In the configuration shown, rectilinear distortions are minimized by forming a fresnel lens (or pair of lenses) whose ring curvatures (a) are facing the image screen, and (b) define a substantially parabolic lens surface. Other fresnel-lens surface curvatures would be required to correct for rectilinear distortion in other lens configurations, such as where the lens is used in combination with a glass lens which exhibits spherical aberrations. In the latter case, the fresnel lens ring surface curvatures would be selected to compensate for spherical aberration produced the glass lens, e.g., by a lens ring curvatures which have an exaggerated parabolic curvature in the outer lens rings.
FIG. 6 illustrates an optical assembly 80 like that described above, for use in projecting color images to the viewer. The figure shows a portion of an LCD array 82 containing groups of RBG pixels forming three-pixel color groups, such as a group formed of pixels 84, 85, 86 in array 82. A partially translucent or cloudy plate 90 in the assembly, functions, as described above, to blur the distinction between individual pixels in the image screen, and particularly in the present embodiment, to blur the distinction between adjacent different-color pixels, to produce a diffuse color "element", such as indicated at 88 on the plate, which is formed of the three contributing color pixels.
The color elements are focused, as above, by a fresnel lens 92 onto a viewer's pupil, for producing a colored virtual image with minimized rectilinear distortion.
From the foregoing, it will be appreciated how various objects and features of the invention are met. The optical assembly provides a large-diameter, small focal length lens for wide angle viewing. At the same time, the fresnel lens can be designed in lens ring curvatures to eliminate or minimize rectilinear distortion effects, or create other selected image-refraction effects. The invention thus overcomes a limitation in head-coupled display in achieving wide-angle, relatively distortion free image presentation to a viewer. Another important advantage, in a head-mounted device, is the relatively light weight of the lens and lens assembly.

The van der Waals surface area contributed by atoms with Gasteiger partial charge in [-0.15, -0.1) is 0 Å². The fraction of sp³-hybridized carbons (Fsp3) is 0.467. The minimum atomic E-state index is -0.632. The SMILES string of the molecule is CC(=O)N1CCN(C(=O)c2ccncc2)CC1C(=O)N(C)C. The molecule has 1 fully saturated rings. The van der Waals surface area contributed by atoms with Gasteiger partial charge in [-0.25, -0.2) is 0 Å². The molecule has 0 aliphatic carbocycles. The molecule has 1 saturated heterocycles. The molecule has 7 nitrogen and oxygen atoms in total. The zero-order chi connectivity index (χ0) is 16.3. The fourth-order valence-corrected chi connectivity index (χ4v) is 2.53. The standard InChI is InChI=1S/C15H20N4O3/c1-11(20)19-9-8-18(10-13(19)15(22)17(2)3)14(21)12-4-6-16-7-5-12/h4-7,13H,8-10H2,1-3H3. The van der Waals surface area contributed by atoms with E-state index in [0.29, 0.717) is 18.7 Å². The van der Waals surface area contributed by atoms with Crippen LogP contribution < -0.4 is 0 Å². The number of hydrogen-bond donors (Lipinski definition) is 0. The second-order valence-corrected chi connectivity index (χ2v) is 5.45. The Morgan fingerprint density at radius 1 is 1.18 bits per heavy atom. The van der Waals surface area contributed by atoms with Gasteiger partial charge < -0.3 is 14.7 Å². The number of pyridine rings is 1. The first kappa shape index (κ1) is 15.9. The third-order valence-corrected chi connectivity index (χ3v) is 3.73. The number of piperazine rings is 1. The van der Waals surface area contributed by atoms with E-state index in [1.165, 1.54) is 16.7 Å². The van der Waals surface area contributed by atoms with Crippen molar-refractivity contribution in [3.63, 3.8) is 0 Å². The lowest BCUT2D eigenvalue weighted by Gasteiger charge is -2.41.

Although the invention has been described with respect to particular embodiments, it will be apparent that various changes and modifications can be made without departing from the invention.
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|U.S. Classification||345/8, 345/32, 359/742|
|International Classification||G02B27/02, G02B27/01, G02B5/30, G02B27/00|
|Cooperative Classification||G02B2027/0132, G02B5/30, G02B2027/0123, G02B2027/011, G02B27/0172, G02B27/017|
|Oct 6, 1997||AS||Assignment|
Owner name: VPL NEWCO, INC., CALIFORNIA
Free format text: ASSIGNMENT OF ASSIGNORS INTEREST;ASSIGNOR:VPL RESEARCH INC.;REEL/FRAME:008732/0991
Effective date: 19970327
|Jun 25, 1998||AS||Assignment|
Owner name: SUN MICROSYSTEMS, INC., CALIFORNIA
Free format text: ASSIGNMENT OF ASSIGNORS INTEREST;ASSIGNOR:VPL NEWCO, INC.;REEL/FRAME:009287/0844
Effective date: 19971007
Owner name: VPL NEWCO, INC., CALIFORNIA
Free format text: ASSIGNMENT OF ASSIGNORS INTEREST;ASSIGNOR:VPL RESEARCH, INC.;REEL/FRAME:009288/0103
Effective date: 19970327
|Feb 2, 1999||CC||Certificate of correction|
|Jan 10, 2002||FPAY||Fee payment|
Year of fee payment: 4
|Feb 3, 2006||FPAY||Fee payment|
Year of fee payment: 8
|Mar 29, 2010||REMI||Maintenance fee reminder mailed|
|Aug 25, 2010||LAPS||Lapse for failure to pay maintenance fees|
|Oct 12, 2010||FP||Expired due to failure to pay maintenance fee|
Effective date: 20100825